William L. Shirer

William L. Shirer

William Shirer was originally a foreign correspondent for the Chicago Tribune and was the first journalist hired by Edward R. Murrow for what would become a team of journalists for CBS radio. Shirer distinguished himself and quickly became known for his broadcasts from Berlin, accounting the rise of the Nazi dictatorship through the first year of World War II. Shirer was the first of "Edward R. Murrow's Boys"--broadcast journalists--who provided news coverage during World War II and afterward. It was Shirer who broadcast the first uncensored eyewitness account of the annexation of Austria. Shirer is best known for his books The Rise and Fall of the Third Reich, which has seen millions of copies in print and is considered a seminal work on the Nazi party and the war, as well as his book Berlin Diary.

Featured Books By Author

End of a Berlin Diary

"A vivid and unforgettable word picture of the destruction of Nazi Germany." —New York Times
A radio broadcaster and journalist for Edward R. Murrow at CBS, William Shirer was new to the world of broadcast journalism when he began keeping a diary while on assignment in Europe during the 1930s. It was in 1940, when he was still a virtual unknown, that Shirer wondered whether his eyewitness account of the collapse of the world around Nazi Germany could be of any interest or value as a book.
Shirer’s Berlin Diary, which is considered the first full record of what was happening in Germany during the rise of the Third Reich, appeared in 1941. The book was an instant success—and would not be the last of his expert observations on Europe.
Shirer returned to the European front in 1944 to cover the end of the war. As the smoke cleared, Shirer—who watched the birth of a monster that threatened to engulf the world—now stood witness to the death of the Third Reich. End of a Berlin Diary chronicles this year-long study of Germany after Hitler. Through a combination of Shirer’s lucid, honest reporting, along with passages on the Nuremberg trials, copies of captured Nazi documents, and an eyewitness account of Hitler’s last days, Shirer provides insight into the unrest, the weariness, and the tentative steps world leaders took towards peace.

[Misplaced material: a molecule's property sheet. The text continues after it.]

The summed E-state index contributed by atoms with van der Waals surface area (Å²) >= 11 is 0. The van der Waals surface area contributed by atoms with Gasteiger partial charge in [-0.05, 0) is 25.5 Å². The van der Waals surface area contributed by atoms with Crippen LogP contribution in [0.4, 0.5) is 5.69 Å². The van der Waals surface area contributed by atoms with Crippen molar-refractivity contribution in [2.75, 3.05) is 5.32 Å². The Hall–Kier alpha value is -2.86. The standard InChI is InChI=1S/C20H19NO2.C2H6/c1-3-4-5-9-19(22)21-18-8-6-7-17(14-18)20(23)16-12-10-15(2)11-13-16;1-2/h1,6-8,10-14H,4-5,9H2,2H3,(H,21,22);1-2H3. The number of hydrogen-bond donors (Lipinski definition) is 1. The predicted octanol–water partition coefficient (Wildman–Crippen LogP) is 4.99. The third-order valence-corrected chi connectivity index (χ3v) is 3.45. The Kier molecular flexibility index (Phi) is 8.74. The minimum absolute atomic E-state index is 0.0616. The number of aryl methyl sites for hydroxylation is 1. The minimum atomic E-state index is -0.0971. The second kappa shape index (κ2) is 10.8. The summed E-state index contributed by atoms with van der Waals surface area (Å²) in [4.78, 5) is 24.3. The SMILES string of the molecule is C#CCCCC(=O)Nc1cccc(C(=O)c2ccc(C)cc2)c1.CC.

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A Native's Return, 1945-1988

The third in a three-volume series, this edition chronicles the life of noted journalist, historian, and author William Shirer-a witness to the rise of the Third Reich. Here, Shirer recounts his return to Berlin after its defeat, his shocking firing by CBS News, and his final visit to Paris sixty years after he first lived there as a cub reporter in the 1920s. It paints a bittersweet picture of his final decades, friends lost to old age, and a changing world.

More personal than the first two volumes, this final installment takes an unflinching look at the author's own struggles after World War II-and his vindication after the publication of The Rise and Fall of the Third Reich, his most acclaimed work. It also provides intimate details of his often-troubled marriage. This book gives readers a surprising and moving account of the last years of a true historian-and an important witness to history.

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Berlin Diary

A radio broadcaster and journalist for Edward R. Murrow at CBS, William Shirer was new to the world of broadcast journalism when he began keeping a diary while in Europe during the 1930s. It was in 1940, still a virtual unknown, that Shirer wondered whether his reminiscences of the collapse of the world around Nazi Germany could be of any interest or value as a book.

Shirer’s Berlin Diary, which is considered the first full record of what was happening in Germany during the rise of the Third Reich, first appeared in 1941. The book was an instant success. But how did Shirer get such a valuable firsthand account? He had anonymous sources willing to speak with him, provided their identity remained protected and disguised so as to avoid retaliation from the Gestapo. Shirer recorded his and others’ eyewitness views to the horror that Hitler was inflicting on his people in his effort to conquer Europe. Shirer continued his job as a foreign correspondent and radio reporter for CBS until Nazi press censors made it virtually impossible for him to do his job with any real accuracy. He left Europe, taking with him the invaluable, unforgettable (and horrific) contents of his Berlin Diary.

Berlin Diary brings the reader as close as any reporter has ever been to Hitler and the rise of the Third Reich. Shirer’s honest, lucid and passionate reporting of the brutality with which Hitler came to power and the immediate reactions of those who witnessed these events is for all time.

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Books By
William L. Shirer